The Colorado Privacy Act, which is scheduled to go into effect in 2023, states that a consumer “has the right to opt out of the processing of personal data” for the purposes of “targeted advertising.”1 Unlike other state statutes, such as the CPRA, the Colorado Privacy Act does not contain an exemption for situations

In order to be considered a service provider under the CCPA, a legal entity must process personal information “on behalf of a business”[1] and be prohibited by contract from:

  1. Retaining the personal information “for any purpose other than for the specific purpose of performing the services specified in the contract . . . or

In order to be considered a service provider under the CCPA, a legal entity must process personal information “on behalf of a business”[1] and be prohibited by contract from:

  1. Retaining the personal information “for any purpose other than for the specific purpose of performing the services specified in the contract . . . or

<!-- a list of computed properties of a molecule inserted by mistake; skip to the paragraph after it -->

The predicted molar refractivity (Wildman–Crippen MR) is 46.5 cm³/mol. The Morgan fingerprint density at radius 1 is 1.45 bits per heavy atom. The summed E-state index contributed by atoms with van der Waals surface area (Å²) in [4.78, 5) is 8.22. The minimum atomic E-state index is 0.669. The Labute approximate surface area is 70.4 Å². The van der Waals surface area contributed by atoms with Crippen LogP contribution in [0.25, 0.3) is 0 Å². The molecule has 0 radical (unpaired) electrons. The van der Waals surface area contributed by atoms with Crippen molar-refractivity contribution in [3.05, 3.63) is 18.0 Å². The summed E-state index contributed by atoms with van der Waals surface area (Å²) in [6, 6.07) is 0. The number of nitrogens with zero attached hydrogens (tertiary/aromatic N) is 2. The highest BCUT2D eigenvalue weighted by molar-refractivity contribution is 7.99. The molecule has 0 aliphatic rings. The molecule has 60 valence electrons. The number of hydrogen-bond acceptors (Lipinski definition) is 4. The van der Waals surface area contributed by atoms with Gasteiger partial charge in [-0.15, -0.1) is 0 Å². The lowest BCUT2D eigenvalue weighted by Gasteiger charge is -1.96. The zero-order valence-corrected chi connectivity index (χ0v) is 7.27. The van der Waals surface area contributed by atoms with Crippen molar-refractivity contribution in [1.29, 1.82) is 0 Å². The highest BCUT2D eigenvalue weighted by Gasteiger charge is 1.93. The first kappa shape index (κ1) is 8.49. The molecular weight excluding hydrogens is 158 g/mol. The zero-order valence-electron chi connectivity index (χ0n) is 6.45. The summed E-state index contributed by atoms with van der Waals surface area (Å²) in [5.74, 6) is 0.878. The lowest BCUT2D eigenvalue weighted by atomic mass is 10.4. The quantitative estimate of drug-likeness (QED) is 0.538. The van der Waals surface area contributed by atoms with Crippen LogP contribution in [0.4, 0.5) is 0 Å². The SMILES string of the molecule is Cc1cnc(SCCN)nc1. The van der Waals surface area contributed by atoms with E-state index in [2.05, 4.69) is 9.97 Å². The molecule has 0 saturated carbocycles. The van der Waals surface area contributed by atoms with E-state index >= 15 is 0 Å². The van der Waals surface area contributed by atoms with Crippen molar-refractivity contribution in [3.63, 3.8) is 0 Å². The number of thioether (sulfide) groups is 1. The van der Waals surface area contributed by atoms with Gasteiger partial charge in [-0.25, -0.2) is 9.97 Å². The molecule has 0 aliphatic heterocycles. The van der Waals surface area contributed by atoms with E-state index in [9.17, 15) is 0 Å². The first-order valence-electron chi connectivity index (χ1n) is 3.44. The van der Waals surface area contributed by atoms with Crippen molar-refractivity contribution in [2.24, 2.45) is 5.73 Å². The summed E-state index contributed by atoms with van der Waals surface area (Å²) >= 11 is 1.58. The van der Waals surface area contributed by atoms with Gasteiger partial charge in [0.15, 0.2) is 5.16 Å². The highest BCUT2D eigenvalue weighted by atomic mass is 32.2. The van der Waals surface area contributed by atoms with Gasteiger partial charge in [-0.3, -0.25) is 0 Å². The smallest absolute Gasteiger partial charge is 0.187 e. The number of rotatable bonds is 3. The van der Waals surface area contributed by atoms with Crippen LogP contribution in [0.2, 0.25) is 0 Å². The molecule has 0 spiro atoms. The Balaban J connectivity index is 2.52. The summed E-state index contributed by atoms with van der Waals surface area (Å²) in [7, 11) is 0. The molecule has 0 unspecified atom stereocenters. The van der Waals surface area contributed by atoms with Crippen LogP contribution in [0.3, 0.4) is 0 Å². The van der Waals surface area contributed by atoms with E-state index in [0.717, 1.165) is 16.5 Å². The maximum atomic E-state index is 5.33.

The California Attorney General was asked to clarify whether the use of “website cookies shared with third parties” constituted the sale of personal information. The Attorney General declined to answer, stating only that whether a particular situation constitutes the sale of information “raises specific legal questions that would require a fact-specific determination, including whether or

In late January, California’s Attorney General (AG) tweeted about the use of the new Global Privacy Control (GPC), informing California consumers that on certain browsers they can use GPC as a “stop selling my data switch” to exercise their right to opt out of the sale of their personal information (PI) in one step –